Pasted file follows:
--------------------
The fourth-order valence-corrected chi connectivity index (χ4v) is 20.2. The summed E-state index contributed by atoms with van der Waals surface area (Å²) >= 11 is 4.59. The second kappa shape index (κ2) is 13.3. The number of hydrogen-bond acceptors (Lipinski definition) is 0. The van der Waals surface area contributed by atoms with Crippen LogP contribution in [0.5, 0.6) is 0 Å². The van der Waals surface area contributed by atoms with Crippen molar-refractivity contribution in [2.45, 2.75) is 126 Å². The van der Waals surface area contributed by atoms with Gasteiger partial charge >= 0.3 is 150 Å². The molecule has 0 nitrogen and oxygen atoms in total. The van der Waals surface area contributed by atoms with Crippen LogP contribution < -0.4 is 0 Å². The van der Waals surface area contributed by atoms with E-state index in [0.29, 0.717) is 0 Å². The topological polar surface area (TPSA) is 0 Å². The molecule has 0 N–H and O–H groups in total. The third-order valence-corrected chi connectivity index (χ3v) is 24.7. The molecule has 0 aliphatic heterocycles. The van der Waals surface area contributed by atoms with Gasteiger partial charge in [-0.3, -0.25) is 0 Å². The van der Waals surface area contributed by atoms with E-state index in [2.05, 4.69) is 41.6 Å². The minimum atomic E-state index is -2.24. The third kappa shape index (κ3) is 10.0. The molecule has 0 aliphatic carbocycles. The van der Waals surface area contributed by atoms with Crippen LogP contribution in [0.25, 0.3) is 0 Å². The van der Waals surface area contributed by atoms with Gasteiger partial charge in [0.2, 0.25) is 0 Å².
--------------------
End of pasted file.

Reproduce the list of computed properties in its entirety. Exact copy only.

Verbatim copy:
The fourth-order valence-corrected chi connectivity index (χ4v) is 20.2. The summed E-state index contributed by atoms with van der Waals surface area (Å²) >= 11 is 4.59. The second kappa shape index (κ2) is 13.3. The number of hydrogen-bond acceptors (Lipinski definition) is 0. The van der Waals surface area contributed by atoms with Crippen LogP contribution in [0.5, 0.6) is 0 Å². The van der Waals surface area contributed by atoms with Crippen molar-refractivity contribution in [2.45, 2.75) is 126 Å². The van der Waals surface area contributed by atoms with Gasteiger partial charge >= 0.3 is 150 Å². The molecule has 0 nitrogen and oxygen atoms in total. The van der Waals surface area contributed by atoms with Crippen LogP contribution < -0.4 is 0 Å². The van der Waals surface area contributed by atoms with E-state index in [0.29, 0.717) is 0 Å². The topological polar surface area (TPSA) is 0 Å². The molecule has 0 N–H and O–H groups in total. The third-order valence-corrected chi connectivity index (χ3v) is 24.7. The molecule has 0 aliphatic heterocycles. The van der Waals surface area contributed by atoms with Gasteiger partial charge in [-0.3, -0.25) is 0 Å². The van der Waals surface area contributed by atoms with E-state index in [2.05, 4.69) is 41.6 Å². The minimum atomic E-state index is -2.24. The third kappa shape index (κ3) is 10.0. The molecule has 0 aliphatic carbocycles. The van der Waals surface area contributed by atoms with Crippen LogP contribution in [0.25, 0.3) is 0 Å². The van der Waals surface area contributed by atoms with Gasteiger partial charge in [0.2, 0.25) is 0 Å².